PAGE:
GB: Well, that was easy as pie. I loved rock music, absolutely loved it. As I said, I was a collector. I was collecting rock music. I was collecting jazz. I was even into jazz fusion in the early ‘70s, which I can’t even listen to anymore. It’s like, ugh. And contemporary classical music; I mean, I was even listening to Elliott Carter. I wanted to hear everything that was going on. I got a bunch of cheap components and put them together and I created what I considered to be a tremendous stereo, which I really cranked up. When I would listen to Mahler, I’d listen really fucking loud, you realize. So when I would go to see the Boston Symphony, I would be tremendously disappointed because I couldn’t hear it. I remember actually hearing the Turangalîla-Symphonie by Messiaen. Seiji Ozawa was conducting, and Messiaen was actually there to take a bow. He was quite old at the time. I was a gigantic Messiaen fan—I loved everything he did—[but] I thought it was terrible. Then many, many, many decades later, I heard the Juilliard Orchestra play it, and it was a totally different piece. It was absolutely killer. I think it’s one of the finest pieces written to this day. You know, but in those days, and maybe even still, the tendency is to slow everything down and to soften it up and to smooth it out. That’s exactly what [the BSO] did with this piece. Whereas the Juilliard guys played it as it was written—a piece that was meant to kick ass, a piece that was meant to be vicious and ugly and mean spirited. Ozawa leeched all of that out of the piece and turned it into just another generic, orchestral, classical music piece. So I had no idea that this was such a brilliant piece.

FJO: Considering your reaction to that performance, it’s surprising that you eventually wound up writing pieces for orchestra.

GB: Well, with Mahler, I became absolutely infatuated with the orchestra. At the same time, it was the most complex music and the most beautiful music I had ever heard. These composers were really thinking about what they were doing. They weren’t just like trying to get your rocks off. They were trying to get your head off, you know. All this crap about Mahler constantly writing about the fact that he was dying is completely ridiculous bullshit. He was writing music. He didn’t know he was going to die of strep throat in the last couple months of his life.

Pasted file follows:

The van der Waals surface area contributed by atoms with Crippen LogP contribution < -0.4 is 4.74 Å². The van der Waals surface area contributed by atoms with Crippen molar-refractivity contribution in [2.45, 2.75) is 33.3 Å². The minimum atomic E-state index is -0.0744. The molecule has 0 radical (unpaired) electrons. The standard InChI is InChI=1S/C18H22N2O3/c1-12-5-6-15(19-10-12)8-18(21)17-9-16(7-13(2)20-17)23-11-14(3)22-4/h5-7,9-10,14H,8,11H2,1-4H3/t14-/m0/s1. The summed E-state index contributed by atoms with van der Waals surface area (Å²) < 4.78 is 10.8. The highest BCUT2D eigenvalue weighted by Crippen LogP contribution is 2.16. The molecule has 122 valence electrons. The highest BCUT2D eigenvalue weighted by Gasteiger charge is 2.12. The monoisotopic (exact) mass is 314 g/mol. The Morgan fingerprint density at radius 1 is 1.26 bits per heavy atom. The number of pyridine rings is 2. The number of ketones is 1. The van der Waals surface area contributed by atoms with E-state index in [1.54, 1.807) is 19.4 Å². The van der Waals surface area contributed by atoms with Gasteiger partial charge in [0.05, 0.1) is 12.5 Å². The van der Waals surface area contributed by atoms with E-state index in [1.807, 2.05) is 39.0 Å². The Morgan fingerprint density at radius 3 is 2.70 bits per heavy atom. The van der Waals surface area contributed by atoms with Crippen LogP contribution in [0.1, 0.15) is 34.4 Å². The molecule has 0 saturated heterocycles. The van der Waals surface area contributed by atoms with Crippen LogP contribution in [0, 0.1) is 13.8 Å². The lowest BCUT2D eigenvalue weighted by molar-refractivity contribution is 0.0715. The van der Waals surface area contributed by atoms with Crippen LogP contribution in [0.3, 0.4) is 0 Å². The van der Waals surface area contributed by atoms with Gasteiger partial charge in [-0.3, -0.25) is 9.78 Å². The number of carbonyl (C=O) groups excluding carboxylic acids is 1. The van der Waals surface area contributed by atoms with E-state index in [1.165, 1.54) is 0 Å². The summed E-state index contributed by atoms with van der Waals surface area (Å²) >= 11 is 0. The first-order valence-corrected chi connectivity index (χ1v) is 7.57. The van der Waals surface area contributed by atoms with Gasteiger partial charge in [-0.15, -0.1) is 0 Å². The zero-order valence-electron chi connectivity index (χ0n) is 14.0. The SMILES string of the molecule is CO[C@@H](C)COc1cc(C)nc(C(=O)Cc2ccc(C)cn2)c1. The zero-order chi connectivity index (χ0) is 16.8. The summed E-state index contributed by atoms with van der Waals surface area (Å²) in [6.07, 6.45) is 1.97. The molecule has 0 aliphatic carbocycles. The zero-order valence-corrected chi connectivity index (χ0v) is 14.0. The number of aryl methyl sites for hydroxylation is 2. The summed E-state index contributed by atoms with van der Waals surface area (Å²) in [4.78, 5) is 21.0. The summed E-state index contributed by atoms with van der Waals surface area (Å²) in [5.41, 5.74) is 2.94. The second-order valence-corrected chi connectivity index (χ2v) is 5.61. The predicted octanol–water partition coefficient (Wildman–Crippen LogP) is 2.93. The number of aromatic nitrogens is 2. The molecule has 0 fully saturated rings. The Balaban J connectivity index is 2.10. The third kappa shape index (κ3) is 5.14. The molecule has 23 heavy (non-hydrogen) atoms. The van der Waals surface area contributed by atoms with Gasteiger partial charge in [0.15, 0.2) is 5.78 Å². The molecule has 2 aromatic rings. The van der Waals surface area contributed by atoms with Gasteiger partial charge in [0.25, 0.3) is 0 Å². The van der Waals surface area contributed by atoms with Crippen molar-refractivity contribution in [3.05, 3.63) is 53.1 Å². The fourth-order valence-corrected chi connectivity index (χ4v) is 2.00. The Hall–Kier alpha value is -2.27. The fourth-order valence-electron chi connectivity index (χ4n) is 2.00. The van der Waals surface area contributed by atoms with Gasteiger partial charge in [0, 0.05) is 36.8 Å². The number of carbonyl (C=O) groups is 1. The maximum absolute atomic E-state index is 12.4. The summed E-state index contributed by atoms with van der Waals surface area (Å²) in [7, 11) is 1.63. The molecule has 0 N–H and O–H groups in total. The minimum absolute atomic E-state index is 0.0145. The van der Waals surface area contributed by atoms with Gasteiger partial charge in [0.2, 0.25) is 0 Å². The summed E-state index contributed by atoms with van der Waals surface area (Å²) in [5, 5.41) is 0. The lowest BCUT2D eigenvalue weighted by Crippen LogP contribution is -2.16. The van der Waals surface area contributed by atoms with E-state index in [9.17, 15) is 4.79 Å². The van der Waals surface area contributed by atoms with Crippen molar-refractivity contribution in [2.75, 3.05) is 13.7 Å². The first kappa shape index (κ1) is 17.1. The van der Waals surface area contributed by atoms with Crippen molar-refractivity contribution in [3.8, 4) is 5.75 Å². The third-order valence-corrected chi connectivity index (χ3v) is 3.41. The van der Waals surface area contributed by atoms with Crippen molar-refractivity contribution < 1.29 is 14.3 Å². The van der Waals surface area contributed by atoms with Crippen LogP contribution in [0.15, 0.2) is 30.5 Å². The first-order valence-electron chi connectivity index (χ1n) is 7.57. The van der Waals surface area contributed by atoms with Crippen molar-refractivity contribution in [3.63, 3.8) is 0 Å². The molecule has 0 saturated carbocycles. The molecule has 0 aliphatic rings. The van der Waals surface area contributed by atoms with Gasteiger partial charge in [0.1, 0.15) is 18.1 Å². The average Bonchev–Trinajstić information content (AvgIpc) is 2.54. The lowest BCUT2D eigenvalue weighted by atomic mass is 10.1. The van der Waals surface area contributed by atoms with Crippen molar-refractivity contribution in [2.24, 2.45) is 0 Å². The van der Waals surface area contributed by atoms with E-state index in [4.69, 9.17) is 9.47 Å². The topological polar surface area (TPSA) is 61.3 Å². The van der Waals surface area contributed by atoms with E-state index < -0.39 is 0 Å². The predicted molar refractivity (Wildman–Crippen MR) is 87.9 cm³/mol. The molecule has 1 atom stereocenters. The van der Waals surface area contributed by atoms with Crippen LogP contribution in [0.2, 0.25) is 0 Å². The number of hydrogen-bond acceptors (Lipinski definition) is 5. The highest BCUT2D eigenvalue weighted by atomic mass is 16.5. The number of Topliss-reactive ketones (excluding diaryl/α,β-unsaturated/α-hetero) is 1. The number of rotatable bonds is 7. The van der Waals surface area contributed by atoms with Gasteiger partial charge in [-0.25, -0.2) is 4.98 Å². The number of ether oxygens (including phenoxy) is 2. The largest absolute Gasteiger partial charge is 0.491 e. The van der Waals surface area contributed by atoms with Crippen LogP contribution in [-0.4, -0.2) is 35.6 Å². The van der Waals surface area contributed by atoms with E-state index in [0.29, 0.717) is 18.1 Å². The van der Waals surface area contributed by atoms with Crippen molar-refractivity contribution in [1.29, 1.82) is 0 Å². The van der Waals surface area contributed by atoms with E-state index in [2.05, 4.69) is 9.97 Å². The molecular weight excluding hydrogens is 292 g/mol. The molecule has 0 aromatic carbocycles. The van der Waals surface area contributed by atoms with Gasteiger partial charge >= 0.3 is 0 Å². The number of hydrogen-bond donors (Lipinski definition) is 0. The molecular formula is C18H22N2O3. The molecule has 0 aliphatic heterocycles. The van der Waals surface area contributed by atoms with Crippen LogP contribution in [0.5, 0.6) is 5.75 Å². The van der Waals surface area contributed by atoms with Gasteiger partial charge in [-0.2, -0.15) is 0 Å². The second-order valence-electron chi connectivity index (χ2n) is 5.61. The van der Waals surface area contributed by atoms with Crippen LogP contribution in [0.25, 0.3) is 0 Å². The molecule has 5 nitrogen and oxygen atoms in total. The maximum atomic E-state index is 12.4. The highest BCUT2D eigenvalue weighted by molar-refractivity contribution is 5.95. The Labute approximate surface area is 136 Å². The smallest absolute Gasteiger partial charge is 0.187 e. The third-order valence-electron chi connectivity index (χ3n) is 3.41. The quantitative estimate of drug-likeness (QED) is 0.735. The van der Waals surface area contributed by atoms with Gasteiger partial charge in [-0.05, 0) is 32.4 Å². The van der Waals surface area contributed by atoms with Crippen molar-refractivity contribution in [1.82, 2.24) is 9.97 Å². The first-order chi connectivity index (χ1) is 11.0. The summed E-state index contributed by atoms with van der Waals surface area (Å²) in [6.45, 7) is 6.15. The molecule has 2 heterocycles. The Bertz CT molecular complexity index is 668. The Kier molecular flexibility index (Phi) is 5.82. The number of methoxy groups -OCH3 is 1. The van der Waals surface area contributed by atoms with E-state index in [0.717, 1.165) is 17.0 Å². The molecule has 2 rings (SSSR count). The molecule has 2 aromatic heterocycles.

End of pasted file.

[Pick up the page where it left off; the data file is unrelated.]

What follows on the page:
FJO: Mahler is a far cry from what you were doing musically with The Theoretical Girls, although I would venture to say that it was the most influential rock band never to have released an album during its existence.

GB: I think there are a lot of people who would disagree with you about that. If you didn’t have some kind of backing, it was just way too expensive. And I’m not just talking about New York. I’m talking about all of the indie bands, all over the country. Even releasing a single was an extremely expensive thing to do. We were all broke. We had to scrape together the money as best we could, and we didn’t just want to release a live tape or something. You have to realize these junky live tapes that are being released now are something that no one would have ever considered releasing at that time. You wanted to release something that at least had the potential to have the same kind of production qualities as the stuff that people were used to hearing. If you released a so-called garage band record in 1978, people would have thrown it out. No one would listen to it. No one would play it on the radio. Things have changed since then.